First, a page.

A mysterious man visited Edgar Allen Poe’s grave every year from 1930-1998 and offered a toast with a glass of Cognac.
Elm Farm Ollie was the first cow to fly in a fixed-wing aircraft, and she was the first cow to be milked in an airplane.
War Plan Red was a hypothetical plan for the U.S. invasion of Canada that was approved in 1930 by the American Secretary of War.
George Stathakis died after going over Niagara Falls in a barrel, suffocating after becoming trapped behind a water curtain upon impact. His 150-year-old turtle, which came with him, survived.
The Four identical Genain Quadruplet sisters born in 1930 who all developed schizophrenia, suggesting a strong genetic component to schizophrenia.
Pop Culture History:
The first commercially released “Looney Tunes” cartoon was 1930’s Sinkin’ in the Bathtub. Looney Tunes was created to promote WB’s music catalog in 1930. That’s why it’s “Tunes” and not “Toons”
The Motion Pictures Production “Hayes Code” was instituted, imposing guidelines on the treatment of sex, crime, religion and violence in films. It was in place until 1968.
Agatha Christie, G. K. Chesterton, and other British mystery writers formed the Detection Club. Members swore an oath to not use “Divine Revelation, Feminine Intuition, Mumbo Jumbo, Jeggiry-Pokery, Coincidence, or Act of God” in stories. Founded in 1930, the club still exists.
Sir Frank Whittle (RAF) invented the modern jet engine, using a gas turbine to provide forward thrust.
In 1919 Michael Keogh stopped an angry mob of men from killing two right-winged political agents they were beating up. In 1930 at a Nuremberg rally, Keogh recognized one of the agents he had saved. It was Adolf Hitler.
The world’s “longest-running laboratory experiment” demonstrates the fluidity and high viscosity of pitch, a derivative of tar once used for waterproofing boats.” In 1930 pitch was left in a glass funnel to drip out and has only dropped 9 times: about once every 10 years.
In 1930 there were only 14 Shih Tzu’s left in the world due to restrictions in dog breeding. All modern-day Shih Tzu’s are direct descendants of those 14 dogs.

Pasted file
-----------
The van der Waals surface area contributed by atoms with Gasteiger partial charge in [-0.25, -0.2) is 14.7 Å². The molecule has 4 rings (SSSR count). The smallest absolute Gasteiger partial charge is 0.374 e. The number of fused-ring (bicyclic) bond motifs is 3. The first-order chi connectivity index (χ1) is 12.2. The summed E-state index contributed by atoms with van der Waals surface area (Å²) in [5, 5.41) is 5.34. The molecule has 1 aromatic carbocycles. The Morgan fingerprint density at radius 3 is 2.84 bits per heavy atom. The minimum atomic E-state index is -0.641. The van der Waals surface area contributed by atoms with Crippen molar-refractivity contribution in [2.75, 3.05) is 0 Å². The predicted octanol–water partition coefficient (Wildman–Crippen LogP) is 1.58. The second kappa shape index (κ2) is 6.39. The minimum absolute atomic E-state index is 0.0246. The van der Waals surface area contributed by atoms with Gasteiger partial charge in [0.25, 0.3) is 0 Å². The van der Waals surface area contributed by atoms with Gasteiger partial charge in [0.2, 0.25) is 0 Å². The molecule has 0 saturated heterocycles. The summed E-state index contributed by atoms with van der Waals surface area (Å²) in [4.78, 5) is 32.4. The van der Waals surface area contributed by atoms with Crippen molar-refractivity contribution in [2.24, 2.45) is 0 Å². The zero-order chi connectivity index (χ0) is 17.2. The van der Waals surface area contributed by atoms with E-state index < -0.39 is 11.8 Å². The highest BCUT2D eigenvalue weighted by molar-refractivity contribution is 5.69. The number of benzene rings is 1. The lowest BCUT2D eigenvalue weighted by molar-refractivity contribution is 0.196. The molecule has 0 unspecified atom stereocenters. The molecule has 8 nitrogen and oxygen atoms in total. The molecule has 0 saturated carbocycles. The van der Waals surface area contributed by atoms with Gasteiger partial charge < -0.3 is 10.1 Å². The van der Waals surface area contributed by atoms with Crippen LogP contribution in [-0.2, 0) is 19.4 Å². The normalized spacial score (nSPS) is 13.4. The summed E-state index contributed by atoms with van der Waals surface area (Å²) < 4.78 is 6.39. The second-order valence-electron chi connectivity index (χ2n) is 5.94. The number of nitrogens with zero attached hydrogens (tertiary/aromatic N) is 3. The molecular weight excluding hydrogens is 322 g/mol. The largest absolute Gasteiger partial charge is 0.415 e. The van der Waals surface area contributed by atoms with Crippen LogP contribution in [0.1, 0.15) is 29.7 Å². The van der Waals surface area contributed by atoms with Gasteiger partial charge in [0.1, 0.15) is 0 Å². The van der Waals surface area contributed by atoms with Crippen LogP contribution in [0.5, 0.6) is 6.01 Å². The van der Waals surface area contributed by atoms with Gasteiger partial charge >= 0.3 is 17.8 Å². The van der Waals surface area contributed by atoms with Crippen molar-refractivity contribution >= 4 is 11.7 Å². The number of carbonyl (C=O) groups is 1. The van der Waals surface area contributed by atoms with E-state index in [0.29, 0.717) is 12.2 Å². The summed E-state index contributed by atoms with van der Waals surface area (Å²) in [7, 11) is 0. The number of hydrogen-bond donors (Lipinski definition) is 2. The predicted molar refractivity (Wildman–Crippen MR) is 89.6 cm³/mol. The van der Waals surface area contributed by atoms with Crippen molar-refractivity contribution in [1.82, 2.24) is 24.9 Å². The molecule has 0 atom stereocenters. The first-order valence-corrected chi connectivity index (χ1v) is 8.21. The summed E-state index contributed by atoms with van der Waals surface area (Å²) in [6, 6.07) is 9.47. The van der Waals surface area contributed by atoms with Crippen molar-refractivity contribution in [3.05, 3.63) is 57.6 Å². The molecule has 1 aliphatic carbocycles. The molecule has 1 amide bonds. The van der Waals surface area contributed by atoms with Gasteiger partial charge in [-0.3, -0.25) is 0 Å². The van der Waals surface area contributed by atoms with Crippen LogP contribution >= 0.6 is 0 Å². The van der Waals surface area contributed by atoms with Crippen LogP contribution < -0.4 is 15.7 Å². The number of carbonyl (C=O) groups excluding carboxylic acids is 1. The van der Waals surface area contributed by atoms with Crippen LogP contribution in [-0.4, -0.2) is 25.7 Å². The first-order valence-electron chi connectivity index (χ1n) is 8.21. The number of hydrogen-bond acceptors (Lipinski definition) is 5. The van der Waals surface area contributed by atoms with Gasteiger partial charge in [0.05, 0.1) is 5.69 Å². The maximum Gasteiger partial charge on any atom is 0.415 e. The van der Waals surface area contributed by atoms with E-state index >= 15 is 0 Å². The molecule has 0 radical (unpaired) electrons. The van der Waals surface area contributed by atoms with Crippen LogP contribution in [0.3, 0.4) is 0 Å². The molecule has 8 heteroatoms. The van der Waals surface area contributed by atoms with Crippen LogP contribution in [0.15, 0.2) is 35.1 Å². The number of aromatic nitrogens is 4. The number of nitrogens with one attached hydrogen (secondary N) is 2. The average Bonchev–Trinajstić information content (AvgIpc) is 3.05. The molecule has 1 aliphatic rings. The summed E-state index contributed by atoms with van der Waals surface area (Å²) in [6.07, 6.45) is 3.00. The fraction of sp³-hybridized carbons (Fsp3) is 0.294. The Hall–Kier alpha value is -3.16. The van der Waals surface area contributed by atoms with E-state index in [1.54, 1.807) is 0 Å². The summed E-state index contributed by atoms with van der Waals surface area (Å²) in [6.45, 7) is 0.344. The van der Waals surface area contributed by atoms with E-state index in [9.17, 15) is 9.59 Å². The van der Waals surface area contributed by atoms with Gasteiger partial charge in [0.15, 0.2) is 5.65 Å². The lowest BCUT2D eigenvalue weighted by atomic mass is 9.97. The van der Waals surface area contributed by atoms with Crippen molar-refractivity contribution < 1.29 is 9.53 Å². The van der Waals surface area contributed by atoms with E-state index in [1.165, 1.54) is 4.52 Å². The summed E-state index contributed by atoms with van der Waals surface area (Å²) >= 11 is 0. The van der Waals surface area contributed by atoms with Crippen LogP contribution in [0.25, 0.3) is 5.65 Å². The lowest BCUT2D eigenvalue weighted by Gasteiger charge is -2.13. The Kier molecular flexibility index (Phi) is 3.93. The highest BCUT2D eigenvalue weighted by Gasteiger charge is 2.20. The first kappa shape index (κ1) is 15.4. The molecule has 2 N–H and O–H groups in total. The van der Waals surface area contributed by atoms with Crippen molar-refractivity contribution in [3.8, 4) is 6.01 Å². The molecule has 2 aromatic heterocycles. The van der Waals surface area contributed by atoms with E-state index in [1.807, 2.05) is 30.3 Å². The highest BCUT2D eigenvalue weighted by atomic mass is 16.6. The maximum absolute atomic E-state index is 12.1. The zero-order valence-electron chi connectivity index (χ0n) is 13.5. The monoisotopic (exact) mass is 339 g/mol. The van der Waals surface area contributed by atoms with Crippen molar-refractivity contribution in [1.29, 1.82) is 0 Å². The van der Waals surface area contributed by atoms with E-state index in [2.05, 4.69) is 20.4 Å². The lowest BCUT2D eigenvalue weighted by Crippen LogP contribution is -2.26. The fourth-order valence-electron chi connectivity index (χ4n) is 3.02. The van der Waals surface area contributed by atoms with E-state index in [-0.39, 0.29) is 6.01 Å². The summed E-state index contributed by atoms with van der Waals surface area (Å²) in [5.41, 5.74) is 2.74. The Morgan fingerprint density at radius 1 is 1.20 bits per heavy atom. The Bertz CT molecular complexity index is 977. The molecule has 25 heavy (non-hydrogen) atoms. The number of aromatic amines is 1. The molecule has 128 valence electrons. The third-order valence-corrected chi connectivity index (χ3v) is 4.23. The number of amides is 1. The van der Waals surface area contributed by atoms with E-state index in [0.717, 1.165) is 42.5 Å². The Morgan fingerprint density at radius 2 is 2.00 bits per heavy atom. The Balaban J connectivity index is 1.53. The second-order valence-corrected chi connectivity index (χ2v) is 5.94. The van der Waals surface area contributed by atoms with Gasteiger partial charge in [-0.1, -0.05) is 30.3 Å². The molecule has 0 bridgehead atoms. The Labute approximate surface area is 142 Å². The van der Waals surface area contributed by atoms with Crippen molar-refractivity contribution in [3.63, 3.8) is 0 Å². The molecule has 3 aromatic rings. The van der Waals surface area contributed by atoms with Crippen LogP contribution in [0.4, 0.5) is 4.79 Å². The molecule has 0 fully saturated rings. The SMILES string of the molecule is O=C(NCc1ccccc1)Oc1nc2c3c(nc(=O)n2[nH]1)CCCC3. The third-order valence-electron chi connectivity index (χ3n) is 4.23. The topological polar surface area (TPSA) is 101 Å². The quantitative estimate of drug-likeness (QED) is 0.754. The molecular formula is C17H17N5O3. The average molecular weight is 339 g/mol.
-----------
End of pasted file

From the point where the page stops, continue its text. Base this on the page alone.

Hamsters in North America and most other places are descended from one pregnant female, captured in Syria in 1930.
The Bank of Italy (founded in San Francisco, California, in 1904) was renamed Bank of America.
The Hotel Pennsylvania was built by the Pennsylvania Railroad and operated by Ellsworth Statler. It opened on January 25, 1919, and has used the Phone Number Pennsylvania 6-5000 (212-736-5000) since ~1930. It was also the title of a hit song for Glenn Miller.
|Nobel Prize Winners:
Physics – Sir Chandrasekhara Venkata Raman
Chemistry – Hans Fischer
Physiology or Medicine – Karl Landsteiner
Literature – Sinclair Lewis
Peace – Nathan Söderblom
The Number One Hits of 1930
January 11, 1930 – January 31, 1930
February 1, 1930 – February 7, 1930
February 8, 1930 – February 28, 1930
March 1, 1930 – March 7, 1930
March 8, 1930 – March 21, 1930
March 22, 1930 – May 30, 1930
May 31, 1930 – June 13, 1930
June 14, 1930 – July 4, 1930
July 5, 1930 – August 22, 1930
August 23, 1930 – September 19, 1930
September 20, 1930 – October 17, 1930
October 18, 1930 – November 28, 1930
November 29, 1930 – December 19, 1930
December 30, 1930 – January 16, 1931
|Popular and Best-selling Books From 1930:
Angel Pavement by J. B. Priestley
Chances by A. Hamilton Gibbs
Cimarron by Edna Ferber
The Door by Mary Roberts Rinehart
Exile by Warwick Deeping
The Hidden Staircase (Nancy Drew #2) by Carolyn Keene
The Little Engine That Could by Watty Piper
Rogue Herries by Hugh Walpole
The Secret of the Old Clock (Nancy Drew #1) by Carolyn Keene
Twenty-Four Hours by Louis Bromfield
The Woman of Andros by Thornton Wilder
Years of Grace by Margaret Ayer Barnes
Young Man of Manhattan by Katharine Brush
|FIFA World Cup (Soccer):
This was the first ‘World Cup.’ It was started because the United States, 1932 Olympic Host, was not going to feature the game in the 1932 Olympiad.
|1930 United States Census:
Total US Population: 123,202,624
1. New York, New York – 6,930,446
2. Chicago, Illinois – 3,376,438
3. Philadelphia, Pennsylvania – 1,950,961
4. Detroit, Michigan – 1,568,662
5. Los Angeles, California – 1,238,048
6. Cleveland, Ohio – 900,429
7. St. Louis, Missouri – 821,960
8. Baltimore, Maryland – 804,874
9. Boston, Massachusetts – 781,188
10. Pittsburgh, Pennsylvania – 669,817
World Series Champions: Philadelphia Athletics
Stanley Cup Champs: Montreal Canadiens
U.S. Open Golf: Bobby Jones
U.S. Tennis (Men/Ladies): John H. Doeg/Betty Nuthall
Wimbledon (Men/Women): Bill Tilden/Helen Moody
NCAA Football Champions: Alabama & Notre Dame
Kentucky Derby Winner: Gallant Fox
Boston Marathon Winner: Clarence DeMar Time: 2:34:48